Monday, February 15, 2010

Loving Children Everywhere: Lessons from Haiti

“A young boy, twisting and turning, crying in his sleep as his father frantically tries to awaken him; a girl screaming in pain as her leg wound from an amputation is being changed and redressed; another boy’s eyes filling with tears as he gazes for the first time upon his right hand, realizing two of his fingers are no longer there;” are just a few of Nicholas Erbrich’s lasting memories.

Dr. Erbrich was one of twelve members of a team from Cooper University Hospital in Camden, New Jersey who recently returned from Haiti. His mission had a profound impact on him personally and professionally, reminding him why he chose to be a doctor in the first place. As a pediatrician, Dr. Erbrich was able to provide to care to many children badly in need. Here are some of the reflections he shared about his experience.

“When we arrived, an opportunity essentially found us,” he recalls. “We found a church that had taken in a lot of Haitian refugees who were essentially post-operative patients. The only doctors who were there to care for the children were one internist and one family practitioner who was leaving the next day. It was fortunate that when we arrived there was an immediate need for my services.”

Dr. Erbrich took care of kids with broken bones, post-operative wounds, and crushing injuries. Amid all the tragedy, he is able to reflect on many good outcomes. He treated a 13 year old boy who had an injury to his leg which had been casted before the Cooper team arrived. Since no x-rays had been taken, they didn’t know the extent of his injury.

“We fought very hard at the local hospital to get him the x-ray,” recalls Dr. Erbrich. “You can imagine, with only one x-ray machine it was quite difficult to get it, but we were persistent. I was able to show that x-ray to a pediatric orthopedic surgeon who was also volunteering his services, and we determined that it was in the best interest of this young boy to have surgery. He still had a few years left to grow, and had we not fixed this surgically, it might have resulted in him having a leg length discrepancy which would have made it difficult for him to walk later.”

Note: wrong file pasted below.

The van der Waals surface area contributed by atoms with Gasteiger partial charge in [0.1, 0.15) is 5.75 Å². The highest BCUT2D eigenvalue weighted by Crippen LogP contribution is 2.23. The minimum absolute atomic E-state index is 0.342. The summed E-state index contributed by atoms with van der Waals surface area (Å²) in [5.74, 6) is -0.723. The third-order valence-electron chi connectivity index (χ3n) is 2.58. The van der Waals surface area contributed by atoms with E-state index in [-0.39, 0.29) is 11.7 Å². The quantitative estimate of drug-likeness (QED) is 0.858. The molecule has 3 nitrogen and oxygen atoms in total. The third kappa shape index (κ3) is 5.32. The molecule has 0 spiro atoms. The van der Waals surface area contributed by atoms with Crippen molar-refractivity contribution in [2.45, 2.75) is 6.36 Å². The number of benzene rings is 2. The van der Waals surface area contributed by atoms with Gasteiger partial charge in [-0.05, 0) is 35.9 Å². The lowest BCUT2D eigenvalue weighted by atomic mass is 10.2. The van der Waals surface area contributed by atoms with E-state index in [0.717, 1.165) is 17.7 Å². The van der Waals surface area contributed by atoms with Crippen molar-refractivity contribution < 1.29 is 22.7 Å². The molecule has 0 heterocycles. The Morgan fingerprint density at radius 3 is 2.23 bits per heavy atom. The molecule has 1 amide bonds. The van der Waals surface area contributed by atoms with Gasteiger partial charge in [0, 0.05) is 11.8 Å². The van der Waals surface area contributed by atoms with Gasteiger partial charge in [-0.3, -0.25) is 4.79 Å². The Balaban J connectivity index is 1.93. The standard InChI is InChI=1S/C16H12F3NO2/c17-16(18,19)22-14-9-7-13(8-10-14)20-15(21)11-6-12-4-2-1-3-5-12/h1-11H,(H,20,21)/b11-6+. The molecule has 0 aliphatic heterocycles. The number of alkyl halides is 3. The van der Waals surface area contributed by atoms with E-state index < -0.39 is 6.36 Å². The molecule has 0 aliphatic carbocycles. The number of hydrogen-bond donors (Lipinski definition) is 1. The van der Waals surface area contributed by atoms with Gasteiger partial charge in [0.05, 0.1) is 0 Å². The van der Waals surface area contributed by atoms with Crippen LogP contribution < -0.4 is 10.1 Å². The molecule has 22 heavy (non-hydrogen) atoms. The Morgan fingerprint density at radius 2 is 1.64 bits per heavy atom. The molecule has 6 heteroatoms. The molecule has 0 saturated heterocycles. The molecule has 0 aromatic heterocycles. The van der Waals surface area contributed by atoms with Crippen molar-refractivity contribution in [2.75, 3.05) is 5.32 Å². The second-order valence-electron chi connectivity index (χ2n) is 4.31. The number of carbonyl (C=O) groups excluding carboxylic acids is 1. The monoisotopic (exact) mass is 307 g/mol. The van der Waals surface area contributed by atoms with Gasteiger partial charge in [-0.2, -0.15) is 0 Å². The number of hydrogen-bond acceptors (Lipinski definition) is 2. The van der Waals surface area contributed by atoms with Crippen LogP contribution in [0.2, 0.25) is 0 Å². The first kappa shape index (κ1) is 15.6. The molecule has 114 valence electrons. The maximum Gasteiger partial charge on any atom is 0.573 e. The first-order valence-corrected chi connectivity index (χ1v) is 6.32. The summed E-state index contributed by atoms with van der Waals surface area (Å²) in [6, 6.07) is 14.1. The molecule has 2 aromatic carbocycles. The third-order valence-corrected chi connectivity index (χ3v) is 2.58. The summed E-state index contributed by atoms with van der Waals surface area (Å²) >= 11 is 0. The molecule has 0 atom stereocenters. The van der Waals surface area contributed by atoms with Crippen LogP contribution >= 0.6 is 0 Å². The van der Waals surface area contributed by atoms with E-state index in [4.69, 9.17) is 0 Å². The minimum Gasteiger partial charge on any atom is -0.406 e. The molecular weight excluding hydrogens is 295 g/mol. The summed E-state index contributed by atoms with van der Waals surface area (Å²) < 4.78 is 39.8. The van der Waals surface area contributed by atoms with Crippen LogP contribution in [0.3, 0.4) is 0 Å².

There was also a ray of hope in the cries of a newborn baby. “This baby had literally been born three days after the earthquake and by the time I arrived, the baby was four days old,” says Dr. Erbrich. “Just being able to provide some reassurance and routine care to this first-time mother, who essentially didn’t know anything about childcare, was a very gratifying experience. The mother then came up to me and said she wanted me to bless the child.”

Dr. Erbrich admits that his experience was profoundly life-changing. “I realize that we get so caught up in our petty lives here in the states,” he explains. “Going over there and utilizing my clinical skills and what I had at my disposal made me realize why I went into medicine in the first place.”

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